“Illinois is close to starting its third fiscal year without a state budget, and this impasse has gone on for far too long,” said Senator McConnaughay. “We have ten days to come together, to pass a real balanced budget that will provide peace of mind to our residents, job creators, colleges and universities and our local school districts. We can get this done if there’s the will by each Caucus to work together toward true bipartisan compromise.”

“The partisanship and political posturing must end. Our families and communities need stability, and that is what is on the table with this compromise plan,” said Representative Dan Brady. “If Democrats will join us at the table, we can adopt a responsible, balanced budget that funds our priorities and implements many of the reforms we need to get our finances back on track for the long-term.”

“The plan we introduced last week has many Republican and Democratic priorities in it,” said Senator Righter. “This compromise budget represents the best shot at getting something to the Governor that he will sign into law. Time is of the essence.”

Illinois’ credit rating drops to lowest possible level that is not “junk” status. The debt rating house S&P Global Ratings has cut Illinois’ credit rating to BBB-, the lowest credit rating that can be assigned to a borrower that is not “junk bond” territory. A “junk bond” issuer of securities is a borrower whose standing and probity is seen as being so dubious that the securities cannot be viewed as being of investment-grade quality. Moody’s has taken similar action and has reduced Illinois’ rating to Baa3, which is their lowest investment-grade ranking and is equivalent to the S&P BBB-. Illinois has the lowest credit rating of the 50 U.S. states and its current rating is actually lower than the credit ratings of many Third World countries. In testimony presented to the House Revenue Committee on Friday, June 23, Nuveen’s John Miller stated that Illinois’s current credit rating is equivalent to the bond ratings of Argentina, Pakistan, and the Ivory Coast.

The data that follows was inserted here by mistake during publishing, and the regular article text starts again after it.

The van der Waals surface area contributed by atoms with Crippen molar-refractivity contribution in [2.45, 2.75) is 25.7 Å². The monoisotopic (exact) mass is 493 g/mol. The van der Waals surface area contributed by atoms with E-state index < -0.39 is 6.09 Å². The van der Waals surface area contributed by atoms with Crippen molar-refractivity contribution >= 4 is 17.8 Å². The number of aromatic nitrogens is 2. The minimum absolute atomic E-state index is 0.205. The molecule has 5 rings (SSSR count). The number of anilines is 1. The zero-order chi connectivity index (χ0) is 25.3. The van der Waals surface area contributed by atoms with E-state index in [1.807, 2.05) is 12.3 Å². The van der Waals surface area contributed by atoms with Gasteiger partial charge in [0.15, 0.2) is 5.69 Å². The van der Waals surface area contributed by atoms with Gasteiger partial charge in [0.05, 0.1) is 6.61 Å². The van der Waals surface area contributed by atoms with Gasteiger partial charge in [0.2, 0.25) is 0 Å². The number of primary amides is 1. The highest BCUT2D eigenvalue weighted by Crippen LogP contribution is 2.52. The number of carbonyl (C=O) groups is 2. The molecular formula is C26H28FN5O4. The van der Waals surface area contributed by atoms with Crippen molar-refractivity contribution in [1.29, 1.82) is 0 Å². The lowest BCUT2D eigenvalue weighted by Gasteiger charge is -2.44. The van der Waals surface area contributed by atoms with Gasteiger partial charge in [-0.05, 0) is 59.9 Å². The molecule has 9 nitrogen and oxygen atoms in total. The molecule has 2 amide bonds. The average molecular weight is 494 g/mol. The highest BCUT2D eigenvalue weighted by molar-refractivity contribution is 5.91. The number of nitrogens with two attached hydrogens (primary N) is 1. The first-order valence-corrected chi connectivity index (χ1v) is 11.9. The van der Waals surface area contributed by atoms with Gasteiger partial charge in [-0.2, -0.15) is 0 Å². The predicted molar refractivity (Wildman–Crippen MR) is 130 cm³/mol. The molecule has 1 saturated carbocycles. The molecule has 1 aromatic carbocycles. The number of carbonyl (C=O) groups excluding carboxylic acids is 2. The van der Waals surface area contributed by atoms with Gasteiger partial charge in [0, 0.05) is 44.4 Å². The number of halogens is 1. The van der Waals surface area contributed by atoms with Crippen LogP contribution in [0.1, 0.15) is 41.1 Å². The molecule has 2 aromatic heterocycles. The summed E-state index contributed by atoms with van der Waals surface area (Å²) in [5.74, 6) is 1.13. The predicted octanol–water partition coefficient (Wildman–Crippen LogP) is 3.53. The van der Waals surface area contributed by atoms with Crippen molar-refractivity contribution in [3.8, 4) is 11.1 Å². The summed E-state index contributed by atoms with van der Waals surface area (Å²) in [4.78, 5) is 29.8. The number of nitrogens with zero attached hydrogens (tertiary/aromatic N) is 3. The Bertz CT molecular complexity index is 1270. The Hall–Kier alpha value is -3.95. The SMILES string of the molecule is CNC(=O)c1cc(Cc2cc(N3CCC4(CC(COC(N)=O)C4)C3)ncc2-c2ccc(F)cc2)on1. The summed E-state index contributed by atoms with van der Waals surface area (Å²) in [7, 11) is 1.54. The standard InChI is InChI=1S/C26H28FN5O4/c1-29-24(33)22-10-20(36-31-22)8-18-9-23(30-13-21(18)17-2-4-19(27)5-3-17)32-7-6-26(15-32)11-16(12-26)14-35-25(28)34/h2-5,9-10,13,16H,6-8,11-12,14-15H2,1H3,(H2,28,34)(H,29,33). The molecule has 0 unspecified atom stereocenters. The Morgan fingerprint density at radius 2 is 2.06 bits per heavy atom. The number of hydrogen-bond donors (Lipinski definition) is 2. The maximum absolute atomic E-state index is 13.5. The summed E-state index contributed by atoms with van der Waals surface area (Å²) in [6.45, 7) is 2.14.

S&P accompanied its June 2017 ratings cut with a warning that the State of Illinois risks “entering a negative credit spiral” as its debt status falls over the edge into junk bond territory.

A diminution of Illinois’ debt to junk bond status would have serious negative effects on the credit of many entities affiliated with the State, including Illinois’ public universities, municipalities, and school districts. All but two of Illinois’ public universities have already had their debt grades reduced to “junk bond” level. These universities, school districts, and local governments are only some of the entities that are dependent on State funds. Their debt and credit status would take a hit if these State moneys were reduced or cut off, and this decline in their status would further add to the potential burden to be borne by Illinois taxpayers.